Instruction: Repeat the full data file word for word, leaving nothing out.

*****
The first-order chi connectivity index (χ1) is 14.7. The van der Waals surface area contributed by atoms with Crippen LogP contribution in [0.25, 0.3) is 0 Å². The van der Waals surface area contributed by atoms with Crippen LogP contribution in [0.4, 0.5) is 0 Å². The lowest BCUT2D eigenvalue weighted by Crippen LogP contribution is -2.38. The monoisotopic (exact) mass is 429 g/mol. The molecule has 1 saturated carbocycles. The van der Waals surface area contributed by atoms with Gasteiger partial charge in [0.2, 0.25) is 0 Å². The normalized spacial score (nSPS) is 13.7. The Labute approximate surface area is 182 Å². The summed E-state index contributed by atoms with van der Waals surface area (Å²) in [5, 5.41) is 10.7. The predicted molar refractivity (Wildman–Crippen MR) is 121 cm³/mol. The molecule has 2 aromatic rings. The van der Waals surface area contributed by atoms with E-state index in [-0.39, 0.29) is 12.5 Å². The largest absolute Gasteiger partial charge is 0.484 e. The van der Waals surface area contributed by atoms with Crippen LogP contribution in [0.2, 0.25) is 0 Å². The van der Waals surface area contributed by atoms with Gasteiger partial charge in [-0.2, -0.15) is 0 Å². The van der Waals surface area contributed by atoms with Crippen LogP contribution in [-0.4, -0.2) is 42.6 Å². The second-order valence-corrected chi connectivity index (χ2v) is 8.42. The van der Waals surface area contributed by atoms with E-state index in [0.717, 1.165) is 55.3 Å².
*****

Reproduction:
The first-order chi connectivity index (χ1) is 14.7. The van der Waals surface area contributed by atoms with Crippen LogP contribution in [0.25, 0.3) is 0 Å². The van der Waals surface area contributed by atoms with Crippen LogP contribution in [0.4, 0.5) is 0 Å². The lowest BCUT2D eigenvalue weighted by Crippen LogP contribution is -2.38. The monoisotopic (exact) mass is 429 g/mol. The molecule has 1 saturated carbocycles. The van der Waals surface area contributed by atoms with Gasteiger partial charge in [0.2, 0.25) is 0 Å². The normalized spacial score (nSPS) is 13.7. The Labute approximate surface area is 182 Å². The summed E-state index contributed by atoms with van der Waals surface area (Å²) in [5, 5.41) is 10.7. The predicted molar refractivity (Wildman–Crippen MR) is 121 cm³/mol. The molecule has 2 aromatic rings. The van der Waals surface area contributed by atoms with E-state index in [-0.39, 0.29) is 12.5 Å². The largest absolute Gasteiger partial charge is 0.484 e. The van der Waals surface area contributed by atoms with Crippen LogP contribution in [0.2, 0.25) is 0 Å². The van der Waals surface area contributed by atoms with Gasteiger partial charge in [-0.2, -0.15) is 0 Å². The van der Waals surface area contributed by atoms with Crippen LogP contribution in [-0.4, -0.2) is 42.6 Å². The second-order valence-corrected chi connectivity index (χ2v) is 8.42. The van der Waals surface area contributed by atoms with E-state index in [0.717, 1.165) is 55.3 Å².